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Aethelred I of Mercia

King of Mercia
Aethelred family tree.

Aethelred, also Æthelred or Ethelred, ( 716) was an early King of Mercia. He succeeded his brother Wulfhere when he died in 675. Like his brother, Wulfhere, he was considered an overlord over other English kings. But he never reached the same political status as Wulfhere. His importance was in his contributions to the church. Aethelred ruled Mercia until his abdication in 704. He stepped down to retire to the monastery at Bardney.


King of MerciaEdit

Aethelred was a son of King Penda.[1] At about the same time he succeeded his brother to the throne he married Osthryth, daughter of Oswiu of Northumbria.[2] Aethelred attacked Kent in 676 to get Hlothhere of Kent back in line as a vassal of Mercia. He destroyed much of that kingdom as well as sacked Rochester.[3] In 679 Aethelred continued the struggle his father and brother had with Northumbria. He found Ecgfrith of Northumbria waiting for him on the River Trent which divided north and south Mercia.[4] In the battle, Aelfwine, the younger brother of King Ecgfrith[a] was killed and the Northumbrians were defeated.[6] To prevent a blood feud between the two royal families, Theodore, the Archbishop of Canterbury stepped in to prevent further bloodshed.[7] He secured a truce between Northumbria and Mercia that lasted for 50 years.[7] For the rest of his reign Aethelred was respected as overlord of England even though Bede never listed him among the seven bretwaldas.[3]

Aethelred was very involved in the church. He and his wife Osthryth founded Bardney abbey in Lindsey. Queen Osthryth had the bones of her uncle, Oswald of Northumbria, brought to Bardney to be buried there.[8] This caused some resentment by the monks who at first refused to accept his bones.[b] But they were accepted and buried in the church with all the honors due a saint.[9] Aethelred was a close friend of Wilfrid of York. In 691 Aethelred gave the bishop sanctuary in Mercia after his exile from Northumbria.[10] While welcomed by Aethelred he was not by Queen Osthryth. Wilfred was an old enemy of her brother king Ecgfrith of Northumbria.[10] But Ostryth was not completely accepted in Mercia. She created the cult of Saint Oswald in Mercia which did little to help Mercians forget old feuds with Northumbria.[11] In 697, Queen Osthryth was murdered by Mercian noblemen.[12] She was suspected of having some part in the murder of Peada forty years earlier.[c][3] By this time she had become a nun and had given up married life.[3] In 704 Aethelred stepped down as king to become a monk. His nephew Cenred became King after him. Aethelred retired to the monastery of Bardney where his wife Osthryth had been buried.[1] He became the abbot of Bardney although he remained aware of Mercian politics.[3] Two years after giving up the throne he called his nephew, King Cenred, to Bardsley to ask him to remain on good terms with his old friend Bishop Wilfrid. Aethelred died in 716.[3]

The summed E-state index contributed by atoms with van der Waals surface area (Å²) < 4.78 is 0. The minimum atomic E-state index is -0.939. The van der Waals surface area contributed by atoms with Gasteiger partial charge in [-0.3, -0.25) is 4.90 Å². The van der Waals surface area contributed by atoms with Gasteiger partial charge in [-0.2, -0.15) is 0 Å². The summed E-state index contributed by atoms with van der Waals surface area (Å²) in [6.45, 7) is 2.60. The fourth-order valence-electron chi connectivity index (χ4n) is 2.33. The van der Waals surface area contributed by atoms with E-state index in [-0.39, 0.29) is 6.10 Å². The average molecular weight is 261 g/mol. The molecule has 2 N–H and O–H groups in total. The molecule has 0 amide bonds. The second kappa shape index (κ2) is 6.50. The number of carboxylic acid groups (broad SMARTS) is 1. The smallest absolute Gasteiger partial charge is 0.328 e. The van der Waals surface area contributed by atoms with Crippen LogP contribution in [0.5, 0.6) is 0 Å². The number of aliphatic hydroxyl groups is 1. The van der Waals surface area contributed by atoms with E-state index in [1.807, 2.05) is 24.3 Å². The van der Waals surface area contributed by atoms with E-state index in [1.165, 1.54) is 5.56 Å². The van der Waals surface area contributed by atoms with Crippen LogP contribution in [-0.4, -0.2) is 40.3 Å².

FamilyEdit

Athelred married Ostryth of Northumbria. Athelred may have married a second time.[3] He had two known children but by which wife is uncertain:

  • Ceolred, ruled as king of Mercia 709–716.[1]
  • Ceolwald, may have ruled briefly as king of Mercia in 716.[3]

NotesEdit

  1. Aelfwine was also the brother of Queen Osthryth and so was Aethelred's brother-in-law.[2] According to Bede Aelfwine was much loved in both kingdoms.[5]
  2. The monks refused the bones of Oswald (Saint Oswald) the evening they arrived. It was because he came from Northumbria and ruled over Mercia as a foreign king.[9] His bones remained outside the gates all night. Bede claims a light shown from the cart towards the sky all night.[9] After seeing this sign the monks took and washed his bones. They were then laid in a casket in the church.[9]
  3. She was a sister of Peada's wife Alflaed.[13] It was Alflaed who apparently murdered Peada.

ReferencesEdit

  1. 1.0 1.1 1.2 Frank Stenton, Anglo-Saxon England (Oxford University Press, 1971), p. 203
  2. 2.0 2.1 Mike Ashley, The Mammoth Book of British Kings and Queens (New York: Carroll & Graf, 1999), p. 254
  3. 3.0 3.1 3.2 3.3 3.4 3.5 3.6 3.7 Mike Ashley, The Mammoth Book of British Kings and Queens (New York: Carroll & Graf, 1999), p. 255
  4. John Marsden, Northanhymbre Saga; The History of the Anglo-Saxon Kings of Northumbria (London: Kyle Cathie Limited, 1992), p. 168
  5. Bede, Ecclesiastical History of the English People, trans. Leo Sherley Price, revsd. R. E. Latham (London; New York: Penguin, 1990), p. 240
  6. Peter Hunter Blair, Roman Britain and Early England; 55 B.C.–A.D. 871 (New York; London: W. W. Norton & Company, 1966), p. 197
  7. 7.0 7.1 John Marsden, Northanhymbre Saga; The History of the Anglo-Saxon Kings of Northumbria (London: Kyle Cathie Limited, 1992), pp. 168–69
  8. N. J. Higham, The Kingdom of Northumbria AD 350–1100" (Stroud; Gloucestershire; New York: Alan Sutton Publishing, 1993), p. 128
  9. 9.0 9.1 9.2 9.3 Bede, Ecclesiastical History of the English People, trans. Leo Sherley Price, revsd. R. E. Latham (London; New York: Penguin, 1990), p. 160
  10. 10.0 10.1 John Marsden, Northanhymbre Saga; The History of the Anglo-Saxon Kings of Northumbria (London: Kyle Cathie Limited, 1992), p. 214
  11. Stephanie Hollis, Anglo-Saxon Women and the Church: Sharing a Common Fate (Woodbridge: Boydell Press, 1992), p. 236
  12. Bede, Ecclesiastical History of the English People, trans. Leo Sherley Price, revsd. R. E. Latham (London; New York: Penguin, 1990), p. 327
  13. D. P. Kirby, The Earliest English Kings (London: Routledge, 1992), p. 108

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